It is an established fact that art is subjective. A piece may evoke certain emotions to one person, when to another person it may evoke different emotions. Subjective is something art will always be, although original, fascinating and gratifying are not always consistent characteristics among artistic pieces.

Sweetbreads, the First Year Graduate MFA (Master of Fine Arts) show at UT Downtown Gallery on 106 S. Gay St., displays the aforementioned adjectives and even more redeeming qualities.

The show consists of various types of artwork, from sculptures to paintings and unfamiliar forms such as etchings and collographs, which are a printmaking processes used on cardboard or wood. Both prove to be the more interesting pieces of the show. The gallery, although small itself, was brimming with artistic talent from seven different individuals. On opening night, the artists were present and willing to explain their perspectives and processes on their work.

The pieces that stand out the most are the mixed media pieces by Thomas Wharton. Displaying more than four pieces of original work, Wharton's artistic style becomes familiar after just one tour of the gallery; his pieces are inviting and invigorating, provoking gallery-goers to lean into the pieces rather than take a step back. Wharton's "Crisis: Why the crisis?" and "My Vomit is actually interesting, but it's still vomit" both have the same types of textures, but their contrasting colors awaken completely different emotions while keeping with a similar theme.

Many pieces are extremely personal, such as the sculpture "Qui transtulit sustinet" by Kevin Kao. Featuring a head topped and bottomed with pieces of wood specifically from San Diego and Knoxville, wrapped with red string. This piece automatically draws viewers in with fascination and curiosity due to its simple yet complex form.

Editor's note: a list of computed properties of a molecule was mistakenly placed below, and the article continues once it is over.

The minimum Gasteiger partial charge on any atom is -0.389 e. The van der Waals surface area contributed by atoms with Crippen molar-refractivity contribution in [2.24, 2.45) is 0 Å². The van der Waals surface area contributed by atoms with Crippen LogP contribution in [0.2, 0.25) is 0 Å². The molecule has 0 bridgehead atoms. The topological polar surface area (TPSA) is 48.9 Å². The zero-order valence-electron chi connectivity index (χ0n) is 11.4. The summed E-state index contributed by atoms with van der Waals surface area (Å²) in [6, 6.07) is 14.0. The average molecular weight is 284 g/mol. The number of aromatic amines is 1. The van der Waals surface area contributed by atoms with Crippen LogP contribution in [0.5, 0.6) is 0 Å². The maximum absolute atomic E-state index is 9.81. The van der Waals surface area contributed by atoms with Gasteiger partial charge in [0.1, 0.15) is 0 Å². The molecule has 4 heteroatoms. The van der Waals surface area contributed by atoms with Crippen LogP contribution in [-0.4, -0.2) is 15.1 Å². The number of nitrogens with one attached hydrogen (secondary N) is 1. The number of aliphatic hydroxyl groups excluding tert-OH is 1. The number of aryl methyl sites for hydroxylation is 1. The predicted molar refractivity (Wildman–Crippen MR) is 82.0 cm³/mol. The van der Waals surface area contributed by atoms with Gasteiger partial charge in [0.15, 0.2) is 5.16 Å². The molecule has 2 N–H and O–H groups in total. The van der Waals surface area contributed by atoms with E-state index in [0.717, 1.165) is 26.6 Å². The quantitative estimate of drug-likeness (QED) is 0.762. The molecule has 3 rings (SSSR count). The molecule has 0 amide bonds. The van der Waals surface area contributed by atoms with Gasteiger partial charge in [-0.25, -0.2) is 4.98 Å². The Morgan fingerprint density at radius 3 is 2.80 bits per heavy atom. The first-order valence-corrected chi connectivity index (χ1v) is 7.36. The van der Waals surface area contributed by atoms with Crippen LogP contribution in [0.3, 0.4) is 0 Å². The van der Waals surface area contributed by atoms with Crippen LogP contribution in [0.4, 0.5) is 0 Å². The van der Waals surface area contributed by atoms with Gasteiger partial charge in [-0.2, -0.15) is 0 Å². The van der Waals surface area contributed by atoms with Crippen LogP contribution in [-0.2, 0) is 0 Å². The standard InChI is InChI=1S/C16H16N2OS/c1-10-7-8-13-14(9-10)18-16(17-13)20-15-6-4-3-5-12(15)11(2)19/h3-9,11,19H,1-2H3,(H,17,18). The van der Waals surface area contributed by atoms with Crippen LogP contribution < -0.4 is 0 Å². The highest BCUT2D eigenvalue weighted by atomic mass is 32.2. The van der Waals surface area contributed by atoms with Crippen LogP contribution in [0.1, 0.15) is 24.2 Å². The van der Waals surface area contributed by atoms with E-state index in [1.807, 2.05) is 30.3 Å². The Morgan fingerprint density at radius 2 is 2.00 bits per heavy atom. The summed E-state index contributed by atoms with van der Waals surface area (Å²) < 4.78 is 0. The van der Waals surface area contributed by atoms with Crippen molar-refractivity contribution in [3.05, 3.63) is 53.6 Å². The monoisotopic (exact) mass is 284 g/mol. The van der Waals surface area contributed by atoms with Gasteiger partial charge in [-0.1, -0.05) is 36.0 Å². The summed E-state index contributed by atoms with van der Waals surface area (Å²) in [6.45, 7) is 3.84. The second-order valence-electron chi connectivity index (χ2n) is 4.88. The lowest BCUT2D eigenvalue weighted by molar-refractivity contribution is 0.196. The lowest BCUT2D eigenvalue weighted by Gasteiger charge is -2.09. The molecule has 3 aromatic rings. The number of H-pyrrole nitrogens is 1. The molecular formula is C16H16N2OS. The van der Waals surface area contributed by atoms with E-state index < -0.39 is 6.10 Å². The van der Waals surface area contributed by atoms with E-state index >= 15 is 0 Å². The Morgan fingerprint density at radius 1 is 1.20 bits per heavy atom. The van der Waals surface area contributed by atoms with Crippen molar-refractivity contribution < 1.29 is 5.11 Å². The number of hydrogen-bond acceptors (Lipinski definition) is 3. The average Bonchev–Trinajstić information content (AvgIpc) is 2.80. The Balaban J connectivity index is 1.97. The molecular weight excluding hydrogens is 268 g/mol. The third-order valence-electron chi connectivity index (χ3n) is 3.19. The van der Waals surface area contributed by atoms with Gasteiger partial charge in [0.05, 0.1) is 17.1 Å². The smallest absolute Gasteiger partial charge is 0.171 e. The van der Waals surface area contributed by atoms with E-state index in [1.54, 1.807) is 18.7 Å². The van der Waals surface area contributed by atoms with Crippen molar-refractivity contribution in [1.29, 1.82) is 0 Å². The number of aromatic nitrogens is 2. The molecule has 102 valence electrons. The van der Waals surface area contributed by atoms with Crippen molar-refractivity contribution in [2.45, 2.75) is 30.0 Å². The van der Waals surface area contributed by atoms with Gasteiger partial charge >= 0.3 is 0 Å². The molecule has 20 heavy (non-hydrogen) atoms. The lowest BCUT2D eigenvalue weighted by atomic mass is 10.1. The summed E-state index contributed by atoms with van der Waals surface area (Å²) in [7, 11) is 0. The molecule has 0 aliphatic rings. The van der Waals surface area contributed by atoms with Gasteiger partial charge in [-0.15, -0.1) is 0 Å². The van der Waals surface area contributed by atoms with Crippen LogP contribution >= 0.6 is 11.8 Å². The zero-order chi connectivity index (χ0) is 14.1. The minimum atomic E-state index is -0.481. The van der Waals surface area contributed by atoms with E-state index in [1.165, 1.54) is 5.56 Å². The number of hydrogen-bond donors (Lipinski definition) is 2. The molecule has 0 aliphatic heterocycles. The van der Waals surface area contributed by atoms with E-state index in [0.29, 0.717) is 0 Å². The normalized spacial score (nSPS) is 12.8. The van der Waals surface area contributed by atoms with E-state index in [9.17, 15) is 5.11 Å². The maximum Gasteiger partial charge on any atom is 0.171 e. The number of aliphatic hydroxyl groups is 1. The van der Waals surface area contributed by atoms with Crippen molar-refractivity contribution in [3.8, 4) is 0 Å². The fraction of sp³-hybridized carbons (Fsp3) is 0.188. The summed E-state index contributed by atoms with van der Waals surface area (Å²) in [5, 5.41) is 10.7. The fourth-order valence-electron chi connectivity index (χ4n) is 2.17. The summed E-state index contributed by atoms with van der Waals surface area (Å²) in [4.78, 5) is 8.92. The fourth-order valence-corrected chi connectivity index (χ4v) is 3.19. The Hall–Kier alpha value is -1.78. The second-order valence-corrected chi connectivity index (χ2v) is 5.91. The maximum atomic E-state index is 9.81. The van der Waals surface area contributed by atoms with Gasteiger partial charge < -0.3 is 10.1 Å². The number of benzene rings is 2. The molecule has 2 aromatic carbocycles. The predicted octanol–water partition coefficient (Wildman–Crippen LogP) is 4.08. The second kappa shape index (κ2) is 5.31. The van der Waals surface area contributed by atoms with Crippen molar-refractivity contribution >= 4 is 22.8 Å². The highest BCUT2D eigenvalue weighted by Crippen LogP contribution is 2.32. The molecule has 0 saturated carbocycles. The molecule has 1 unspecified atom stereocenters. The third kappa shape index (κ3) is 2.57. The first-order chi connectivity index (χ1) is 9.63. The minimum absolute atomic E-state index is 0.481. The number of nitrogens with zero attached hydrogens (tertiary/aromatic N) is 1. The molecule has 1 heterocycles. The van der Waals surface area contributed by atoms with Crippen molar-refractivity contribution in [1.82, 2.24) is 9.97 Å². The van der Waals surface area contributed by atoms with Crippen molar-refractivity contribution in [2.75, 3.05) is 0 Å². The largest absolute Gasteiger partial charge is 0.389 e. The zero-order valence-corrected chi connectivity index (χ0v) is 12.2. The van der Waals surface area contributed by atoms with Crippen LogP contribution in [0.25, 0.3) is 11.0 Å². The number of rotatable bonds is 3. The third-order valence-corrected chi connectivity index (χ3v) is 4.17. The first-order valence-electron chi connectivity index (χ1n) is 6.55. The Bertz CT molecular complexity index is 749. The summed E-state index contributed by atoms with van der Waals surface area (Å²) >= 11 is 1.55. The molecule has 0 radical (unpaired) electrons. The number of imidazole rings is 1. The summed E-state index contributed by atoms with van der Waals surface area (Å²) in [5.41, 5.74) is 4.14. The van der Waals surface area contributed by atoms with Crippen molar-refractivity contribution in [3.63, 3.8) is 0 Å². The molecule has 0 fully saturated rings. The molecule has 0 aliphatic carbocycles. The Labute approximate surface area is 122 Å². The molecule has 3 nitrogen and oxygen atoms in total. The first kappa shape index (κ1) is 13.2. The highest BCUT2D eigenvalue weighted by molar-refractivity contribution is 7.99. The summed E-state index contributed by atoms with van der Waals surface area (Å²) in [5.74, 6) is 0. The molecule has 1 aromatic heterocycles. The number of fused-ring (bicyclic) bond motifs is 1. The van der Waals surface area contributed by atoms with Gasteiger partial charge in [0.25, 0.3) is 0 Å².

The layout of the gallery is very inviting and unintimidating. The gallery stayed quaint, simple and white; in other words, it provids a typical yet perfect backdrop for the various pieces on display. The position of some sculptures, however, did seem to be rather odd. The handful of hanging pieces distract from the flow of the art and constrict the interior space that should be available for visitors either to walk or to examine their favorite pieces.

The details in almost every piece are thought-provoking, making one wonder how the artist created the lines and textures on painted pieces and why the art is divided into two separate foundations when it could have been put together. The questionability of the art is what makes it so great, giving each person a different perspective on each piece. Not one piece in the whole gallery could be easily explained or understood, thus making it all the more intriguing, as well as making it easy to lose track of time.

These artists all have previous education in fine arts, with many having come to UT to earn their master's degree in fine arts, where they had the opportunity to display their pieces at the gallery. But ultimately, the real opportunity is to be able to attend Sweetbreads: displaying exquisitely-crafted art in such a formal yet pleasant way will certainly delight experts and novices of Knoxville's art scene. Bread might not always be sweet, but Sweetbreads definitely had a savory aftertaste.

The exhibition will be on display until Sept. 1. The gallery is free and open to the public.